Gwynedd councillors urge Welsh Government for tools to tackle ‘housing crisis’
Councillors in Gwynedd have urged the Welsh Government to give them the necessary tools to solve the county’s “housing crisis”.
Around 40% of houses currently sold in the county are either holiday homes or “buy to lets,” highlighting long-standing complaints that house prices in parts of north west Wales are well beyond the reach of most locals.
But with some 10% of Gwynedd’s housing stock currently used as second homes, more than any other county in Wales, cabinet members have reiterated the need for outside help in tackling the “hidden homelessness” present in the region.
Officers in Gwynedd believe the cash-strapped council is missing out on £2m a year in potential revenue as owners of such properties seek to avoid paying the 50% council tax premium by switching to business rates rather than council tax.
This cash has been earmarked to help locals get onto the property ladder, but while efforts are underway to bolster the authority’s homelessness arrangements with a £150,000 staff restructure, it has been warned that central government will need to intervene if a permanent solution is to be found to their woes.
“Following 40 years of neo-liberalist ideology where we are meant to look at homes as assets rather than somewhere to live, to describe the current situation as a crisis would be an understatement,” said Cllr Craig ab Iago, the cabinet member for housing during this week’s virtual meeting.
Describing the situation as “getting worse every year, he went on to say that 40% of the houses for sale being bought as holiday homes was “totally unsustainable” but was not a situation that could be turned around overnight.
Cllr Dafydd Meurig added, “The irony is that while there’s no shortage of housing in the county, per-se, between six and seven thousand of our homes are owned by people outside the county and usually resident outside of Wales.
“On the other hand we have people living with their parents and sofa surfing, which is a situation we can’t put up with for much longer.”
But warning that it would likely require Welsh Government intervention to solve the issues currently facing parts of north west Wales, Chief Executive Dilwyn Williams, reiterated the council’s efforts to persuade ministers in Cardiff Bay to amend the local government finance act to prevent domestic dwellings from transferring into business properties.
“I think we have to dampen down the idea that you’re in a position to sort out Gwynedd’s housing crisis on your own,” he said.
“Around 10% of our stock being second homes takes them out of the supply chain, so in that regard the national government needs to play its part.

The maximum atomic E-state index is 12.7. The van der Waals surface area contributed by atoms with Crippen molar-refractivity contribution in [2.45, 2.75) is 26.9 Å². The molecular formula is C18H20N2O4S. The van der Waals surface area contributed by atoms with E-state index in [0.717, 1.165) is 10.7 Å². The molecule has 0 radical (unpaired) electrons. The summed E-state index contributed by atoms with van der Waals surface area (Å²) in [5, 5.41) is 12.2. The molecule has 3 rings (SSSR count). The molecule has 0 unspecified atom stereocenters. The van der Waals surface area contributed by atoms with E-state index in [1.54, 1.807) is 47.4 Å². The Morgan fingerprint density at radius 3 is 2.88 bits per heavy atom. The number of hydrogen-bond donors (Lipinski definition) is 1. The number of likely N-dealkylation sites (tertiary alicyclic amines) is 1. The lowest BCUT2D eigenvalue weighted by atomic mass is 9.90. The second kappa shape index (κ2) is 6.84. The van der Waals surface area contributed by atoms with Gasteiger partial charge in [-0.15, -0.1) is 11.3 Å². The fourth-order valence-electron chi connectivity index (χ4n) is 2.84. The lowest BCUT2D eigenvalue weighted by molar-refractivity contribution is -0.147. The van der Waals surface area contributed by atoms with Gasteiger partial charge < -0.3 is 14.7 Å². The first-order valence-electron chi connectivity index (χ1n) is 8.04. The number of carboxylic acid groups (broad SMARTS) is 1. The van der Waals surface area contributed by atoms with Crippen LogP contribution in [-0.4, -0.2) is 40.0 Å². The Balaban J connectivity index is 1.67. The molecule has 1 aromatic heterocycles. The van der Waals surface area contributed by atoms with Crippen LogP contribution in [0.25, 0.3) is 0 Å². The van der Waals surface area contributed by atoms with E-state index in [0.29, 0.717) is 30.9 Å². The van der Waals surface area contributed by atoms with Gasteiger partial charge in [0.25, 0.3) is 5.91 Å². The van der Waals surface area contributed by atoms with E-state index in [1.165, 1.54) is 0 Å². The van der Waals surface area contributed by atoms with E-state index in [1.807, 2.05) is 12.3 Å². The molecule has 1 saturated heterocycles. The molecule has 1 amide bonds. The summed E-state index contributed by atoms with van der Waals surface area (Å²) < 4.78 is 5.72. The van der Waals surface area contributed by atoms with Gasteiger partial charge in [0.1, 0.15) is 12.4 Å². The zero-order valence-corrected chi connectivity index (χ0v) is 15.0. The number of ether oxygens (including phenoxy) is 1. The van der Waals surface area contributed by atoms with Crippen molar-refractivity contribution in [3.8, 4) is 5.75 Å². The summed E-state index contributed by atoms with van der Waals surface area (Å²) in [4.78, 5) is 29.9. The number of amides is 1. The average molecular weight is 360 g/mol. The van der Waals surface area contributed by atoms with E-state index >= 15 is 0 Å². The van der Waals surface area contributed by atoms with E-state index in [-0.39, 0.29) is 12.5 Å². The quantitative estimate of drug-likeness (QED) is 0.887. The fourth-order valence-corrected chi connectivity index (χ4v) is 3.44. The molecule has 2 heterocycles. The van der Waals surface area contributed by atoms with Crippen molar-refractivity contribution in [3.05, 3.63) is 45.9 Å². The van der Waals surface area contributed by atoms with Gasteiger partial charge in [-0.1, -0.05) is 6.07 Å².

“As a council we have tried take positive action in terms of raising a premium on second homes, but our problem is that people have found ways of avoiding paying it.
“Unless we’re able to shut that door we won’t be able raise the necessary receipts to do something about the supply side, and I know this is something we’re chasing the Welsh Government on.”
Meanwhile, members approved a £150,000 revamp of the housing department which will see a bolstering of its homelessness arrangements following a merging of the housing and property departments last year.
Members were told that savings of £200,000 a year having already been identified, but Cllr Nia Jeffreys argued that the cost of the revamp should come out of the savings already generated by the department rather than part of the £2m a year second home premium, claiming it would “break a promise” with voters.
But the Chief Executive noted that it was “appropriate” to use a portion of the second home premium to invest in the staff to carry out the work, stressing that Covid-19 is likely to have a long term impact on general council finances.
The Welsh Government has long argued that there is no “loophole” in the law when it comes to second home owners switching to non-domestic rates in a bid to avoid paying the 50% premium.
According to a spokesperson, there was “specific letting criteria which owners must meet for their property to be treated as self-catering accommodation”,
“Local authorities are best placed to address this issue and that is why we have given them the discretionary power to charge premiums to up to 100% on the council tax of long-term empty and second homes in their area to use alongside the other powers available to them,” the government added.
By Gareth Williams – Local Democracy Reporter
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